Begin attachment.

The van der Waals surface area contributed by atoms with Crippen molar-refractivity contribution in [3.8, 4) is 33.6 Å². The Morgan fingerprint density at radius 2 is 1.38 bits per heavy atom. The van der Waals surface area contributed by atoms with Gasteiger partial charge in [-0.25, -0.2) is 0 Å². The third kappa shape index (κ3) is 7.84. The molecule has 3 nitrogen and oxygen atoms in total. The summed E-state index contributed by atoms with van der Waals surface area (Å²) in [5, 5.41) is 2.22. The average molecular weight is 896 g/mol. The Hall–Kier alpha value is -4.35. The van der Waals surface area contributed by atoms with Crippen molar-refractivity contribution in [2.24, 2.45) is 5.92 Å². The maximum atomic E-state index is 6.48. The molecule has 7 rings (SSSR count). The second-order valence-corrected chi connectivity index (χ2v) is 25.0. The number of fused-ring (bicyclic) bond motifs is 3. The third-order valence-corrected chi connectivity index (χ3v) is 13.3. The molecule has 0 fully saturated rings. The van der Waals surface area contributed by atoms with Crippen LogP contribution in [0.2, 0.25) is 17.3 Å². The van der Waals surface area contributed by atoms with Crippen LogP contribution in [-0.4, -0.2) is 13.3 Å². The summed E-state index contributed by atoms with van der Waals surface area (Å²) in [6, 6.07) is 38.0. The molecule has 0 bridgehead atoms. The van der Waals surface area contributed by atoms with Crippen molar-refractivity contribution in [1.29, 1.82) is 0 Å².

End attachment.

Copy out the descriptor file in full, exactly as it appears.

The van der Waals surface area contributed by atoms with Crippen molar-refractivity contribution in [3.8, 4) is 33.6 Å². The Morgan fingerprint density at radius 2 is 1.38 bits per heavy atom. The van der Waals surface area contributed by atoms with Gasteiger partial charge in [-0.25, -0.2) is 0 Å². The third kappa shape index (κ3) is 7.84. The molecule has 3 nitrogen and oxygen atoms in total. The summed E-state index contributed by atoms with van der Waals surface area (Å²) in [5, 5.41) is 2.22. The average molecular weight is 896 g/mol. The Hall–Kier alpha value is -4.35. The van der Waals surface area contributed by atoms with Crippen molar-refractivity contribution in [2.24, 2.45) is 5.92 Å². The maximum atomic E-state index is 6.48. The molecule has 7 rings (SSSR count). The second-order valence-corrected chi connectivity index (χ2v) is 25.0. The number of fused-ring (bicyclic) bond motifs is 3. The third-order valence-corrected chi connectivity index (χ3v) is 13.3. The molecule has 0 fully saturated rings. The van der Waals surface area contributed by atoms with Crippen LogP contribution in [0.2, 0.25) is 17.3 Å². The van der Waals surface area contributed by atoms with Crippen LogP contribution in [-0.4, -0.2) is 13.3 Å². The summed E-state index contributed by atoms with van der Waals surface area (Å²) in [6, 6.07) is 38.0. The molecule has 0 bridgehead atoms. The van der Waals surface area contributed by atoms with Crippen molar-refractivity contribution in [1.29, 1.82) is 0 Å².